Agilifying the Release Cycle of a Business-to-Business Service
Customer needs are nearly impossible to predict when developing new products. However, if your product development process is agile enough, you may be able to respond to customers’ arising demands on short notice. The importance of reaction time much depends on the business and the competitive environment. The tougher the competition and the lower the cost of switching service providers, the more pressed you are to react in a timely fashion.
For several years, we’ve been helping energy management company Enegia to maintain their competitive edge in the digital channel. In late 2014, Nordcloud came along to co-create a new cloud-based reporting platform EnerKey. During our collaboration, we’ve been lucky to witness and grasp several opportunities for structural change in the development process.
Nordclouds experts have participated in renewing the architecture. The changes towards a micro-architecture have enabled splicing the back-end development to smaller sections which can be independently developed. This has consecutively sped up the front-end development as well.
Automated testing is another must-have feature. It enables the confident delivery of new features in short intervals. After its launch in mid-2015, the service has landed on a smooth development flyway.
There were seven releases in 2015 – 32 in 2016.
The speed of development has far exceeded earlier expectations of quarterly releases. And there is no going back. Senior project manager Kimmo Kinnunen from Enegia describes the situation as follows: “We’re now able to move things quickly from designer’s desk to development and production. There is no need to revisit old ideas ten months after inception and try to recall what we were thinking. The pipeline goes so fast, and we will focus on improving production features rather than redefining designs before a major release.”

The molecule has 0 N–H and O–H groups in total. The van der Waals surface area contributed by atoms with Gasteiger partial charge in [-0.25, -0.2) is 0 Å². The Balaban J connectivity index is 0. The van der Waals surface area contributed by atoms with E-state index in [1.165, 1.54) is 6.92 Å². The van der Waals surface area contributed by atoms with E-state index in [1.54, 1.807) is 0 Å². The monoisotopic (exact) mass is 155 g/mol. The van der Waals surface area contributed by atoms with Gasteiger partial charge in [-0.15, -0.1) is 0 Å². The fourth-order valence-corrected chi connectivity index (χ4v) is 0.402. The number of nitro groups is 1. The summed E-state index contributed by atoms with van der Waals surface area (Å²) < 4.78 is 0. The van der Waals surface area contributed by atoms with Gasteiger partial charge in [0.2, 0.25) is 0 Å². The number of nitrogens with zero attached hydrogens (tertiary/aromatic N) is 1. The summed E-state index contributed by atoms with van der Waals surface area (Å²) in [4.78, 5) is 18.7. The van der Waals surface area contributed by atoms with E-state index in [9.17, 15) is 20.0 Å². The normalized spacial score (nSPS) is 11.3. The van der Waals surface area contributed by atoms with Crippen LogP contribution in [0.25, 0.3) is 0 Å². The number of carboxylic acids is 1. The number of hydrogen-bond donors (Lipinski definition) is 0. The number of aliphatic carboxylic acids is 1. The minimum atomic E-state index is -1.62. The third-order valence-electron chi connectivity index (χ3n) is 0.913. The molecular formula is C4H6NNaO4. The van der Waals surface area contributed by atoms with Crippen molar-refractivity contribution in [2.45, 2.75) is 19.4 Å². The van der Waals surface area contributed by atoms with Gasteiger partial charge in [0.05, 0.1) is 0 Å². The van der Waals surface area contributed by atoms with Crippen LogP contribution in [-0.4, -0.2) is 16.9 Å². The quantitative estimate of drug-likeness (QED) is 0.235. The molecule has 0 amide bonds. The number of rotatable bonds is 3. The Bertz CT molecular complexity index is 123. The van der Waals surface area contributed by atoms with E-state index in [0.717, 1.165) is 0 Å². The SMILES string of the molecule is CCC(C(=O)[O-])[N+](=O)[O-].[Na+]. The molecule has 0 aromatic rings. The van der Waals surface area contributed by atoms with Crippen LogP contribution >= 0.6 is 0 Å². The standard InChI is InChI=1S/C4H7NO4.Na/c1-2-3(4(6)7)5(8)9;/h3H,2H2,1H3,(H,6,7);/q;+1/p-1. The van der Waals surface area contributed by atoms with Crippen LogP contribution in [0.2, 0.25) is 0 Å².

Nordcloud’s software architect Mikko Kärkkäinen has been working on the project for over two years. He attributes the vices of the current process to several development decisions. “Our thinking is focused on doing the minimum viable thing. Starting with small releases and doing consecutive releases that extend and augment the MVP. Behind small releases, we have a microservice architecture that is the enabler for developing small, individual features. And of course, there’s test automation and continuous integration in the development environment that help to get these smaller tasks done fast” Mikko says.
Smaller, more frequent releases force everyone to think differently. But it is also more rewarding as the individual development tasks are completed, and even released in a matter of days, not months.
Transition is not only about replacing outdated technology but also exploiting the benefits of speed: “We’re finally able to address customer requests in a more timely fashion. If we decide to prioritise a new feature, it can be a matter of weeks to its release on the new platform and with the current process. If the release of a new feature after its design and development is delayed by several months only due to slow release cycle, this will negatively affect the return-on-investment” Kimmo recounts.
About the Company.
Enegia is Finland’s leading energy industry expert.
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